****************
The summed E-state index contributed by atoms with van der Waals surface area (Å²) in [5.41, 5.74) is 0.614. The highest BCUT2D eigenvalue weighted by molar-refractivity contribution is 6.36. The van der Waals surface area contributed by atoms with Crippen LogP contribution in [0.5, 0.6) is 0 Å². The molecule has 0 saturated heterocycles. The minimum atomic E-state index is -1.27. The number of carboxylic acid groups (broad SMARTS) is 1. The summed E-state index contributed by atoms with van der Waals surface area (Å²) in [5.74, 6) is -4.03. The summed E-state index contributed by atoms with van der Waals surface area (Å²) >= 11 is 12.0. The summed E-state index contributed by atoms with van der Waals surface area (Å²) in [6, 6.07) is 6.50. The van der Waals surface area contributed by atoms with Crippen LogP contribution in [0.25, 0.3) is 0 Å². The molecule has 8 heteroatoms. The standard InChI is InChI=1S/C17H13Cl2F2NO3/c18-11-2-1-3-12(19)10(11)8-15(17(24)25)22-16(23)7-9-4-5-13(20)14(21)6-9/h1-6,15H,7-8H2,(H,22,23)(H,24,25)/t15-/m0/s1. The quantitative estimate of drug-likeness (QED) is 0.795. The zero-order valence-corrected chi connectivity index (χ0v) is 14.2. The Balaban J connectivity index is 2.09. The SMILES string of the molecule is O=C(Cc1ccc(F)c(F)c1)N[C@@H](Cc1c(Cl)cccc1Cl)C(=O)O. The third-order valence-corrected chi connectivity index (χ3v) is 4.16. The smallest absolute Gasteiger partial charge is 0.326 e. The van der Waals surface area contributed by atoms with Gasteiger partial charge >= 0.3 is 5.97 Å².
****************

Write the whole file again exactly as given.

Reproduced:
The summed E-state index contributed by atoms with van der Waals surface area (Å²) in [5.41, 5.74) is 0.614. The highest BCUT2D eigenvalue weighted by molar-refractivity contribution is 6.36. The van der Waals surface area contributed by atoms with Crippen LogP contribution in [0.5, 0.6) is 0 Å². The molecule has 0 saturated heterocycles. The minimum atomic E-state index is -1.27. The number of carboxylic acid groups (broad SMARTS) is 1. The summed E-state index contributed by atoms with van der Waals surface area (Å²) in [5.74, 6) is -4.03. The summed E-state index contributed by atoms with van der Waals surface area (Å²) >= 11 is 12.0. The summed E-state index contributed by atoms with van der Waals surface area (Å²) in [6, 6.07) is 6.50. The van der Waals surface area contributed by atoms with Crippen LogP contribution in [0.25, 0.3) is 0 Å². The molecule has 8 heteroatoms. The standard InChI is InChI=1S/C17H13Cl2F2NO3/c18-11-2-1-3-12(19)10(11)8-15(17(24)25)22-16(23)7-9-4-5-13(20)14(21)6-9/h1-6,15H,7-8H2,(H,22,23)(H,24,25)/t15-/m0/s1. The quantitative estimate of drug-likeness (QED) is 0.795. The zero-order valence-corrected chi connectivity index (χ0v) is 14.2. The Balaban J connectivity index is 2.09. The SMILES string of the molecule is O=C(Cc1ccc(F)c(F)c1)N[C@@H](Cc1c(Cl)cccc1Cl)C(=O)O. The third-order valence-corrected chi connectivity index (χ3v) is 4.16. The smallest absolute Gasteiger partial charge is 0.326 e. The van der Waals surface area contributed by atoms with Gasteiger partial charge >= 0.3 is 5.97 Å².